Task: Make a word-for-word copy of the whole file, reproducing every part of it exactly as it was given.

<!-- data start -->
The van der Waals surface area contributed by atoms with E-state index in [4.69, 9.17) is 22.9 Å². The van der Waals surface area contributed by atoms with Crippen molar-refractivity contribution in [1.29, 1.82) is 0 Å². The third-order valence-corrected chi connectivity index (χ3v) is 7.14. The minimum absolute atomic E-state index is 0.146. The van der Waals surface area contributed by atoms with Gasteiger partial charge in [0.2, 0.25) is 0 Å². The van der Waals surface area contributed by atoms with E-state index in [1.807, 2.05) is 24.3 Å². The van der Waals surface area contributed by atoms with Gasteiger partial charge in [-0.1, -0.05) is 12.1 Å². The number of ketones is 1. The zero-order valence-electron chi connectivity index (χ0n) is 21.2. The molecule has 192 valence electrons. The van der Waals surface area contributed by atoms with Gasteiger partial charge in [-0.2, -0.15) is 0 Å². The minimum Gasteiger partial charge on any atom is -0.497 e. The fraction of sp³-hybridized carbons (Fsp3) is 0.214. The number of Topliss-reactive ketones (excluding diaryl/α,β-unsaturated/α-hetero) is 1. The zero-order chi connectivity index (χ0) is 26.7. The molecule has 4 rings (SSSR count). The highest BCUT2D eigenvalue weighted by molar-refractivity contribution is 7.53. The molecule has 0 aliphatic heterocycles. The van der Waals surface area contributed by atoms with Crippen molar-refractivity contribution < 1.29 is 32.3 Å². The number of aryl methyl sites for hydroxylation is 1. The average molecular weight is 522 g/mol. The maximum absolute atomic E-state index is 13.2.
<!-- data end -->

The van der Waals surface area contributed by atoms with E-state index in [4.69, 9.17) is 22.9 Å². The van der Waals surface area contributed by atoms with Crippen molar-refractivity contribution in [1.29, 1.82) is 0 Å². The third-order valence-corrected chi connectivity index (χ3v) is 7.14. The minimum absolute atomic E-state index is 0.146. The van der Waals surface area contributed by atoms with Gasteiger partial charge in [0.2, 0.25) is 0 Å². The van der Waals surface area contributed by atoms with E-state index in [1.807, 2.05) is 24.3 Å². The van der Waals surface area contributed by atoms with Gasteiger partial charge in [-0.1, -0.05) is 12.1 Å². The number of ketones is 1. The zero-order valence-electron chi connectivity index (χ0n) is 21.2. The molecule has 192 valence electrons. The van der Waals surface area contributed by atoms with Gasteiger partial charge in [-0.2, -0.15) is 0 Å². The minimum Gasteiger partial charge on any atom is -0.497 e. The fraction of sp³-hybridized carbons (Fsp3) is 0.214. The number of Topliss-reactive ketones (excluding diaryl/α,β-unsaturated/α-hetero) is 1. The zero-order chi connectivity index (χ0) is 26.7. The molecule has 4 rings (SSSR count). The highest BCUT2D eigenvalue weighted by molar-refractivity contribution is 7.53. The molecule has 0 aliphatic heterocycles. The van der Waals surface area contributed by atoms with Crippen molar-refractivity contribution < 1.29 is 32.3 Å². The number of aryl methyl sites for hydroxylation is 1. The average molecular weight is 522 g/mol. The maximum absolute atomic E-state index is 13.2.